Working in partnership with Mark Thompson, the Foundation was involved in creating a new exhibition at the Monreagh Ulster-Scots Heritage Centre in County Donegal. The centre is located in the former manse of Monreagh Presbyterian Church and tells the story of the story of the Ulster-Scots community in east Donegal – a district also known as the Laggan – over the centuries. There is a strong focus on the history of Presbyterianism in the region, and the links that exist between east Donegal and the wider world.

The new exhibition occupies three rooms in the manse. In one of them the focus is on the arrival of Scottish families in the seventeenth century and the origins of Presbyterianism in the region. Upstairs, the exhibition explores the local way of life over the centuries, highlighting the importance of the linen industry and flax production. Donegal was once the leading producer of flax in Ireland and east Donegal had the highest concentration of flax mills on the island. Attention is also drawn to the place of distilling in the local economy, oatmeal production, and the development of towns and villages in East Donegal.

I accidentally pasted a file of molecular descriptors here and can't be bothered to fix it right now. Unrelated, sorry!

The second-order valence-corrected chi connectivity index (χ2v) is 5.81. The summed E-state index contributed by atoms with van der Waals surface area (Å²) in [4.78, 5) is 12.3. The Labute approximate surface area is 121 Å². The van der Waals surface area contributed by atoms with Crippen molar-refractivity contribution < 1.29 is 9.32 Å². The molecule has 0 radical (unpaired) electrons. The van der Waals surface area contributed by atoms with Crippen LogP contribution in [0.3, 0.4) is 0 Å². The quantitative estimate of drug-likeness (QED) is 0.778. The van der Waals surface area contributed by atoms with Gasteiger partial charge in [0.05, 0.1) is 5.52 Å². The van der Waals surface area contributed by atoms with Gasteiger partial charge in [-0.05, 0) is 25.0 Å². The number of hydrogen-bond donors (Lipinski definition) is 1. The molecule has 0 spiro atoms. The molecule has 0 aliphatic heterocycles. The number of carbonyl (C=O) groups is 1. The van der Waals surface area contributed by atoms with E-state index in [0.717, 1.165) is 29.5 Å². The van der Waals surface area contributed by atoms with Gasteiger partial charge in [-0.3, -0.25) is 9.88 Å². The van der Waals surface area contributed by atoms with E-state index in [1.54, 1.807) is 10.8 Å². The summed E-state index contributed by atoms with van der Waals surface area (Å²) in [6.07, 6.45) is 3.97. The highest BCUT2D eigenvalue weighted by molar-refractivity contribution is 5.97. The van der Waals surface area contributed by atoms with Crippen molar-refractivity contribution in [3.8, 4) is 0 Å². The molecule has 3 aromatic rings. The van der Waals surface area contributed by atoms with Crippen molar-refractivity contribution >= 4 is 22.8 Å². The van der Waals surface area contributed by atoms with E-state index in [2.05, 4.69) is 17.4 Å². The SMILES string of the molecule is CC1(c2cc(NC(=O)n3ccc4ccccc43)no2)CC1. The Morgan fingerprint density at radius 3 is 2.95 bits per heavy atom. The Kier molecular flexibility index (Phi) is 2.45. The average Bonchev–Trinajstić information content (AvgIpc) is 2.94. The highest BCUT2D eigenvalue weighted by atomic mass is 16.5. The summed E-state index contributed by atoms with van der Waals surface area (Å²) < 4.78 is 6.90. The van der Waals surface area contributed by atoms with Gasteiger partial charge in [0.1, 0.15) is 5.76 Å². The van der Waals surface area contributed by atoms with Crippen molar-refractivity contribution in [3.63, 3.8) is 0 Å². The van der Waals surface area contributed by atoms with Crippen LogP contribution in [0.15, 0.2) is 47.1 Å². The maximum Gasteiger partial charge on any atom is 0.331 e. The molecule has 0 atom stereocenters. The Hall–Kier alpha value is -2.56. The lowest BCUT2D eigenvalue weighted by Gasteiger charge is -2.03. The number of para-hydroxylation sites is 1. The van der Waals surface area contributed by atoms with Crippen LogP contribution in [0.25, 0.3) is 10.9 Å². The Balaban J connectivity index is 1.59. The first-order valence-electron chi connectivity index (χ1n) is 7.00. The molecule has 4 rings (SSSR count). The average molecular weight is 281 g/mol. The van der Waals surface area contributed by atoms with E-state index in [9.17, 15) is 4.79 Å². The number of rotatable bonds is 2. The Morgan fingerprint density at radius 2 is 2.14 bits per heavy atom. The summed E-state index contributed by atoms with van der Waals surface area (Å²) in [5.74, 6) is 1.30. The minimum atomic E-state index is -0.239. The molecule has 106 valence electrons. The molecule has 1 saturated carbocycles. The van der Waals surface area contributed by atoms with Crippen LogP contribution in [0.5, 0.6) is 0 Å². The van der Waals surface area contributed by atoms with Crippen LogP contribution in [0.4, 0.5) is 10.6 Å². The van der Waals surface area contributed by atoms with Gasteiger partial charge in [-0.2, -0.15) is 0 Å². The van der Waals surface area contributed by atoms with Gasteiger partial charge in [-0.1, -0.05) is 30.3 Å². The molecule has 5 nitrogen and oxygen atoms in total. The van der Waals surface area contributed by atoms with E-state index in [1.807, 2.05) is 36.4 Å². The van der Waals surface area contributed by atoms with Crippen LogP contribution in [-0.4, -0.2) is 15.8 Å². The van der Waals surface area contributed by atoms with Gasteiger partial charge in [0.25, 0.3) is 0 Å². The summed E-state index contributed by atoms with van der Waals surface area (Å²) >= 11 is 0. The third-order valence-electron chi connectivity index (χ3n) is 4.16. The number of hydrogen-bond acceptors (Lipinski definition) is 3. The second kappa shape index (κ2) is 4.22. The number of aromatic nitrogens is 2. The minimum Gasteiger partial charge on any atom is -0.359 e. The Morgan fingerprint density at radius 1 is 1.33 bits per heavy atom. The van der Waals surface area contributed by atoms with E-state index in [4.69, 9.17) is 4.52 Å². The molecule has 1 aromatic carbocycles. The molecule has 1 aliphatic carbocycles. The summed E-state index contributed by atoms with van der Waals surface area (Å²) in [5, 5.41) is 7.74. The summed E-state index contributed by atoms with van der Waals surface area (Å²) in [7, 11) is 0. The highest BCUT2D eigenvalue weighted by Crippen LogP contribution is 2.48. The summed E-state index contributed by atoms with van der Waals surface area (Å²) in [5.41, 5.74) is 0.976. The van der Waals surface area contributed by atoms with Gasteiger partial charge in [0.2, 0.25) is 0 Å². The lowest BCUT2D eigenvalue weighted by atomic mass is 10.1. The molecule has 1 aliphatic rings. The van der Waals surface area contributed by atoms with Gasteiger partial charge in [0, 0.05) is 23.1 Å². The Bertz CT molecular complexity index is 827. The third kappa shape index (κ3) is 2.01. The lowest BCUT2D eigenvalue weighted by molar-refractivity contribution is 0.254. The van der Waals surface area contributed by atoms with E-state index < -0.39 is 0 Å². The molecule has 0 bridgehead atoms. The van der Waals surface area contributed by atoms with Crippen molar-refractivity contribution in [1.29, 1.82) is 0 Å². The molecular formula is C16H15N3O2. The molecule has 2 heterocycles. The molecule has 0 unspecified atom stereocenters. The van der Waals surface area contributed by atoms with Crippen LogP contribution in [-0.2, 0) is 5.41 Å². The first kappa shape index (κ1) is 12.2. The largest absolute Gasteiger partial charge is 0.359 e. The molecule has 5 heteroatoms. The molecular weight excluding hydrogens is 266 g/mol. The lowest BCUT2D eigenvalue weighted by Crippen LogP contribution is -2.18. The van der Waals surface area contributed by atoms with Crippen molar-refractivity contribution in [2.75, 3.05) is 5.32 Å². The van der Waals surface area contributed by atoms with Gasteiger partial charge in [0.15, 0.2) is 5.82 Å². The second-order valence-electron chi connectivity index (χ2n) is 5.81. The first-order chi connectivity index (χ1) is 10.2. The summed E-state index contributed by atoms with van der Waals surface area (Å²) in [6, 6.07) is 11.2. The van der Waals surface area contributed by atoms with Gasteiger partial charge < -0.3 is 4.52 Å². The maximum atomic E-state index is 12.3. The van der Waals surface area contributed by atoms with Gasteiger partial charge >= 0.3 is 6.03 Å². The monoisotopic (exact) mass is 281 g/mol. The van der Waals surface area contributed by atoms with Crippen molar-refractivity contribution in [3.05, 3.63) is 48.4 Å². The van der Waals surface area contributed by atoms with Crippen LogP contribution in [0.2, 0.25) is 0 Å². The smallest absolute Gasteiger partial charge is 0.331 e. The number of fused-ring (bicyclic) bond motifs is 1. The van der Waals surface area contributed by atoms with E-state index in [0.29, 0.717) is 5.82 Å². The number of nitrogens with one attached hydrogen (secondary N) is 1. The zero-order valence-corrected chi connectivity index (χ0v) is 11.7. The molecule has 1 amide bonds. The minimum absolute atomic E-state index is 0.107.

Monreagh Heritage Centre 2 reduced

In another upstairs room the focus is very much on the impact that individuals and families have made on the wider world. Attention is drawn to the pioneering ministry of Rev. Francis Makemie, the ‘Father of the Presbyterian Church in the United States’. The contribution of individuals from East Donegal to the Patriot cause in the War of Independence is highlighted. Important figures include General Richard Montgomery, who was killed at the Battle of Quebec in 1775, and Gustavus Conyngham, the most successful captain in the Continental Navy. This room also highlights the Donegal ancestry of President James Buchanan and explores the Donegal contribution to the development of Nashville, Tennessee.

An interesting feature on the landing is a reproduction of the famous petition that was carried to Samuel Shute, the Governor of Massachusetts and New Hampshire in 1718. The petition was signed by over 300 ‘inhabitants of the North of Ireland’ who were anxious to ‘... assure his Excellency of our sincere and hearty inclination to transport ourselves to that very excellent and renowned plantation’. The man delegated to carry the petition to Governor Shute was Rev. William Boyd, the minister of Macosquin Presbyterian Church, County Londonderry. In 1719, Boyd returned to Ireland and six years later was installed as minister of Monreagh Presbyterian Church. The petition he carried to America remained there and is in the custody of the New Hampshire Historical Society.

  • Monreagh Heritage Centre 1
  • Monreagh Heritage Centre 2